This includes HSBC's global payments service.
"We continue to enhance that capability by saying we can deliver your cash in three hours," says the executive. "Our trade is also second to none. If you want to present your bills in Hong Kong or Taiwan, no problem. If the bills are in China, and (our customers) want that money captured in Taiwan and Hong Kong, we can do that too."
In terms of market capitalization, HSBC leads the pack globally, she says.
"Our market capitalization is the largest in the world, and we do have future investments to keep us on the lead," she continues. "Our Group CEO also told us to be innovative since we want to be the leader, not the follower, in this market."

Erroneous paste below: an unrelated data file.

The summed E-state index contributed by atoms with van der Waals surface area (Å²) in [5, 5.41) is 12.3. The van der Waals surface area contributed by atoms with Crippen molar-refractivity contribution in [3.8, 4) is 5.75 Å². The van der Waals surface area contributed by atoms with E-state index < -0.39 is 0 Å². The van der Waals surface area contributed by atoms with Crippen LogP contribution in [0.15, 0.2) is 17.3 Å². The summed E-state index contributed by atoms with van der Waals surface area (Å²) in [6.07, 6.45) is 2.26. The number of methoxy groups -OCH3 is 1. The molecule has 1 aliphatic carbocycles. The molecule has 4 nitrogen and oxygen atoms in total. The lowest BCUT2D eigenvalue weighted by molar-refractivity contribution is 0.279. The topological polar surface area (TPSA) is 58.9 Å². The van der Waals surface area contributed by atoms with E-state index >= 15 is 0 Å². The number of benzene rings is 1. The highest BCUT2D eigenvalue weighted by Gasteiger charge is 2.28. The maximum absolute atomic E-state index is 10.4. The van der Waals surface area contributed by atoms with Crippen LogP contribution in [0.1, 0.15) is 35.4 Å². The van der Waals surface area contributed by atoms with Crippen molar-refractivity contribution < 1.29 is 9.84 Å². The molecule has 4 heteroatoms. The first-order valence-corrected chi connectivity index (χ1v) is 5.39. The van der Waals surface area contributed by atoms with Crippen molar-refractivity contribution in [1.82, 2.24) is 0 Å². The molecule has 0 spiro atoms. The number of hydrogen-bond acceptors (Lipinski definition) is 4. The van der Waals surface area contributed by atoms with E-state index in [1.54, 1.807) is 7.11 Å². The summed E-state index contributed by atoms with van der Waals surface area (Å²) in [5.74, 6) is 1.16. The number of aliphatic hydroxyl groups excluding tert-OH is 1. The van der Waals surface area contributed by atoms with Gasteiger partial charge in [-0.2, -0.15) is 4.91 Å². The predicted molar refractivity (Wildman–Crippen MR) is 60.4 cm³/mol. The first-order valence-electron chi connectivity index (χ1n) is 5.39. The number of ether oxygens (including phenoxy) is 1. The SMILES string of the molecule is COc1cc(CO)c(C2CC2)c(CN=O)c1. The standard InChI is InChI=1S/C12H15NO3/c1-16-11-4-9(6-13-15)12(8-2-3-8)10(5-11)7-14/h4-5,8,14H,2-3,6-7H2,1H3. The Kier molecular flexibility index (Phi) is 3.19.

To HSBC, the Asia-Pacific market represents a huge chunk of its business. According to Leung, the bank's global commercial banking business contributes 22 percent to the bank's income, 33 percent of which comes from Asia-Pacific.
"And within that 33 percent, 60 percent comes from Greater China," she says. "(This only proves that) Greater China is a very strong driving force in our business in the region."
Despite her success at HSBC, Leung believes she still has a lot to learn.
"You have to have consistency," she says. "If you don't shift gears and change with the times, you will only get incremental growth."
She is also receptive to new ideas, Leung continues.
"If I see someone doing something right, I follow him or her," she says. "That person's profession or nationality does not even matter. I don't even have to like that individual. If what they are doing is working, learn from them."